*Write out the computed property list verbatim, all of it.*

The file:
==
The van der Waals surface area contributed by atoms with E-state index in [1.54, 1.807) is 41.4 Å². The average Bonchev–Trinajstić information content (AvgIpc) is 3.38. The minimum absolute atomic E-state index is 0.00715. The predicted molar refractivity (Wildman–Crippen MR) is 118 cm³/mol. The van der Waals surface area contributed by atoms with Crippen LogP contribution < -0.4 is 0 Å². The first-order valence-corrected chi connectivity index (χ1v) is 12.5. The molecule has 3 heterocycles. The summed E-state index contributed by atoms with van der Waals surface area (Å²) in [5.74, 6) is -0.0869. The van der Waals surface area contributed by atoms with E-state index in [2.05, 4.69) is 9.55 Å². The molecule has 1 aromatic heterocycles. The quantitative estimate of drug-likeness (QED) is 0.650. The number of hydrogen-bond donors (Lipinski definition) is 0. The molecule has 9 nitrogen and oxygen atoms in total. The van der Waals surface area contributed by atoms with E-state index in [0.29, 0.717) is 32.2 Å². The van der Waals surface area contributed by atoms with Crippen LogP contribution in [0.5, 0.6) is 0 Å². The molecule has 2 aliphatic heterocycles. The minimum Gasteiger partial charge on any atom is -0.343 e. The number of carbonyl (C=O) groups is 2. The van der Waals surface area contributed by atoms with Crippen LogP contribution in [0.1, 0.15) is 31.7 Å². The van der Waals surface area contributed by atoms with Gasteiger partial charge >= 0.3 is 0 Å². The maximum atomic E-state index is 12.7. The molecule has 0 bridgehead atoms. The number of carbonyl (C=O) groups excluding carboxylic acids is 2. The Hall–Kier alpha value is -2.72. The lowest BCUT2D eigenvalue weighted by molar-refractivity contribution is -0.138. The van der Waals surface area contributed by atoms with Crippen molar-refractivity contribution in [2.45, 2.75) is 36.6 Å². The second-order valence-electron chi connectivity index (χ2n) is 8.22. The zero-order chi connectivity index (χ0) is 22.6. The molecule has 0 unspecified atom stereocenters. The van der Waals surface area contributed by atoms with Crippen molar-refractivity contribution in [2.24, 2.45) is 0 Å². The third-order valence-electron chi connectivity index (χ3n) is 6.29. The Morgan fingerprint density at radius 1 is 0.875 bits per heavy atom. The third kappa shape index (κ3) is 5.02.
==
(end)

The van der Waals surface area contributed by atoms with E-state index in [1.54, 1.807) is 41.4 Å². The average Bonchev–Trinajstić information content (AvgIpc) is 3.38. The minimum absolute atomic E-state index is 0.00715. The predicted molar refractivity (Wildman–Crippen MR) is 118 cm³/mol. The van der Waals surface area contributed by atoms with Crippen LogP contribution < -0.4 is 0 Å². The first-order valence-corrected chi connectivity index (χ1v) is 12.5. The molecule has 3 heterocycles. The summed E-state index contributed by atoms with van der Waals surface area (Å²) in [5.74, 6) is -0.0869. The van der Waals surface area contributed by atoms with E-state index in [2.05, 4.69) is 9.55 Å². The molecule has 1 aromatic heterocycles. The quantitative estimate of drug-likeness (QED) is 0.650. The number of hydrogen-bond donors (Lipinski definition) is 0. The molecule has 9 nitrogen and oxygen atoms in total. The van der Waals surface area contributed by atoms with E-state index in [0.29, 0.717) is 32.2 Å². The van der Waals surface area contributed by atoms with Crippen LogP contribution in [0.5, 0.6) is 0 Å². The molecule has 2 aliphatic heterocycles. The minimum Gasteiger partial charge on any atom is -0.343 e. The number of carbonyl (C=O) groups is 2. The van der Waals surface area contributed by atoms with Crippen LogP contribution in [0.1, 0.15) is 31.7 Å². The van der Waals surface area contributed by atoms with Gasteiger partial charge >= 0.3 is 0 Å². The maximum atomic E-state index is 12.7. The molecule has 0 bridgehead atoms. The number of carbonyl (C=O) groups excluding carboxylic acids is 2. The Hall–Kier alpha value is -2.72. The lowest BCUT2D eigenvalue weighted by molar-refractivity contribution is -0.138. The van der Waals surface area contributed by atoms with Crippen molar-refractivity contribution in [2.45, 2.75) is 36.6 Å². The second-order valence-electron chi connectivity index (χ2n) is 8.22. The zero-order chi connectivity index (χ0) is 22.6. The molecule has 0 unspecified atom stereocenters. The van der Waals surface area contributed by atoms with Crippen molar-refractivity contribution in [2.24, 2.45) is 0 Å². The third-order valence-electron chi connectivity index (χ3n) is 6.29. The Morgan fingerprint density at radius 1 is 0.875 bits per heavy atom. The third kappa shape index (κ3) is 5.02.